According to the World Health Organization, every year over 20 million people will die as a result of malnutrition, and approximately one billion people suffer from chronic hunger. Most of the food that is currently fed to animals could instead be used to directly feed the world’s hungry. What we often fail to realize is that the crops required to sustain livestock are fuel for a project that creates food to supplement the creation of more food. Instead of supplying the grains yielded from the crops to human beings in desperate need of it and those affected by the world food crisis, those crops are fed to livestock, exacerbating the pace of the current climate change crisis.
3) This Vegan Brand Just Proved That Plant-Based Burgers Are More Sustainable Than Those Made Of Beef
This may seem like a relatively trivial matter in the global picture of sustainable food production, climate breakdown, animal welfare and nutrition. However we need more mainstream sites printing mainstream articles like this. America and Australia are two of the world’s highest per capita carbon dioxide emitters. As we know, the global industrialised meat industry is a high emitter of greenhouse gases, even compared to plant-based industrial agriculture (although plant-based is still pretty terrible). America and Australia are also two nations where burgers are a large part of the national diet, so this article is useful ammunition for vegan activists. From the article:
Beyond Burger generates 90% fewer greenhouse gas emissions, requires 46% less non-renewable energy, has more than 99% less impact on water scarcity and 93% less impact on land use than a quarter pound of US beef. To give you an idea of the real-life impact, according to a spokesperson for Beyond Meat: “On average, Americans eat three burgers a week. If they switched just one of these beef burgers to a Beyond Burger for a year, it would be like taking 12 million cars off the road and saving enough energy to power 2.3 million homes.”
4) Environmental impact of omnivorous, ovo-lacto-vegetarian and vegan diet
This is an important scientific report, taking into account cultural considerations as well as inter-individual variability in diet. For any vegan activist looking for a nuanced hard science support of veganism from a sustainability perspective. The abstract in full:
Food and beverage consumption has a great impact on the environment, although there is a lack of information concerning the whole diet. The environmental impact of 153 Italian adults (51 omnivores, 51 ovo-lacto-vegetarians, 51 vegans) and the inter-individual variability within dietary groups were assessed in a real-life context. Food intake was monitored with a 7-d dietary record to calculate nutritional values and environmental impacts (carbon, water, and ecological footprints). The Italian Mediterranean Index was used to evaluate the nutritional quality of each diet. The omnivorous choice generated worse carbon, water and ecological footprints than other diets. No differences were found for the environmental impacts of ovo-lacto-vegetarians and vegans, which also had diets more adherent to the Mediterranean pattern. A high inter-individual variability was observed through principal component analysis, showing that some vegetarians and vegans have higher environmental impacts than those of some omnivores. Thus, regardless of the environmental benefits of plant-based diets, there is a need for thinking in terms of individual dietary habits. To our knowledge, this is the first time environmental impacts of three dietary regimens are evaluated using individual recorded dietary intakes rather than hypothetical diet or diets averaged over a population.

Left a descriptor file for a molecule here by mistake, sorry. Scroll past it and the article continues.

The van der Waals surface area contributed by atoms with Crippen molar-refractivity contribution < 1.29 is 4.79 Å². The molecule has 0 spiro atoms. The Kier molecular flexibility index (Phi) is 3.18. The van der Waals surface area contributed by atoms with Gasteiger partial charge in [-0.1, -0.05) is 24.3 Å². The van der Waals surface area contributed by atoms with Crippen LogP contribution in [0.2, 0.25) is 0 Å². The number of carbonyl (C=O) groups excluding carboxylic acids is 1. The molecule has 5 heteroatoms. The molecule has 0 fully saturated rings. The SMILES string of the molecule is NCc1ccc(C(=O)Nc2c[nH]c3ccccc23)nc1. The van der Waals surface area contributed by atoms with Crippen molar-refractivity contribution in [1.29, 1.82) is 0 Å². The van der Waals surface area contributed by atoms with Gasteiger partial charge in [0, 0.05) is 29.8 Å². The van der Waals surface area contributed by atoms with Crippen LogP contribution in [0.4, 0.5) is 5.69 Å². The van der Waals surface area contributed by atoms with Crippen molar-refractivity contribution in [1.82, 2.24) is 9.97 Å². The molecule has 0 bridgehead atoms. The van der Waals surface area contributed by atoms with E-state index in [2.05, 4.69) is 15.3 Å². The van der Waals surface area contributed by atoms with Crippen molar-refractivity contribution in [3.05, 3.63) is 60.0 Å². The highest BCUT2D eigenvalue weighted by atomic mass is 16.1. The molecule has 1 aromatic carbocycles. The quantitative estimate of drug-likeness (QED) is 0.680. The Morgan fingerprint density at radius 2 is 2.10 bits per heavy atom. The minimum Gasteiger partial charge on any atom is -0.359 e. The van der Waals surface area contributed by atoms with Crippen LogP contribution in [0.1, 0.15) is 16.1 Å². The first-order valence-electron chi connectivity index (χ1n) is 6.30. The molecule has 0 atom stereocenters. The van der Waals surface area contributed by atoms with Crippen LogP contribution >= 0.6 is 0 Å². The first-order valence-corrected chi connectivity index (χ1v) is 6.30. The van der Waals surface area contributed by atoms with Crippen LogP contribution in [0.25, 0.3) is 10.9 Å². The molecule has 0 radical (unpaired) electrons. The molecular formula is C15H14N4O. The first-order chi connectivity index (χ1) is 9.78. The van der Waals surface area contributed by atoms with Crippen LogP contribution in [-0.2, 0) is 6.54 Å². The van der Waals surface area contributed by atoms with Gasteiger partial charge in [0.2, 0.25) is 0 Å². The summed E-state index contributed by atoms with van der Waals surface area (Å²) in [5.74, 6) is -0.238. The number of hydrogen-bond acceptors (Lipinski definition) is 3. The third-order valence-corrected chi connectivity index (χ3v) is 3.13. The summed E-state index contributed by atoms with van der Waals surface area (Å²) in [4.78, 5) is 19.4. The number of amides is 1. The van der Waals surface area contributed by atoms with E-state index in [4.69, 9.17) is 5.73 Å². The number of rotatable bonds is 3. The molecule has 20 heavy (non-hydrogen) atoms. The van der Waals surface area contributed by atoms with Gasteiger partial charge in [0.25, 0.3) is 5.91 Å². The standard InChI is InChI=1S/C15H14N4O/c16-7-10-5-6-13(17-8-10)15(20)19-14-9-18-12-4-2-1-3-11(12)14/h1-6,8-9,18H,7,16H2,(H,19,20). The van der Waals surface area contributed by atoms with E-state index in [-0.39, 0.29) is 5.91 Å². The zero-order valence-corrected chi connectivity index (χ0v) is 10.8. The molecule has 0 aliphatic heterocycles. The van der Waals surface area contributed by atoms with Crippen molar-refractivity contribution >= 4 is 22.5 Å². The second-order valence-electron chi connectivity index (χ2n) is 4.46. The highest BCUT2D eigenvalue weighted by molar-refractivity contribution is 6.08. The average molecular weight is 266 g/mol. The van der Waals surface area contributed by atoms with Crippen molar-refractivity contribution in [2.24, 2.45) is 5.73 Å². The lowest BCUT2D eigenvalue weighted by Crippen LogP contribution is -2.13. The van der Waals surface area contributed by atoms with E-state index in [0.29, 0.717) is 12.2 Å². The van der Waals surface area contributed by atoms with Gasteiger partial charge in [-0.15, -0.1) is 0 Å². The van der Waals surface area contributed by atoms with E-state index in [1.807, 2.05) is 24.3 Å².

5) Vegan Dogs: How Does it Work, and Are They Healthy?
Okay this one is ever-so-slightly off-topic, but bear with me. Your meat-eating friends might try to label you a hypocrite if you keep dogs that eat meat, even just in terms of the global environmental impact and biodiversity loss implicated in dog-food production. However your dog may be able to go vegan. This article is a great introduction to the subject of veganism in dogs, including links to four popular vegan dog food companies. Here’s an extract:
In an interview with CNN, Dr. Fox says that some adult dogs do adapt and even thrive on well-balanced vegan diets, but most do best with a variety of foods that include some animals fats and protein. Still, Fox notes, “Dogs could benefit from a vegan meal at least once a week to detox.”
Okay! I hope the above was useful to you in some way.
Before I go, I want share a dance music mix that has really been helping me work recently. It’s nothing new, but it’s nice: Sima Deep, ‘Make Me Flow’.
If you want to put in a pre-order for the Well Gathered workbook (27 copies left) or if you want to contact me for any other reason, email me (Matthew) at firstname.lastname@example.org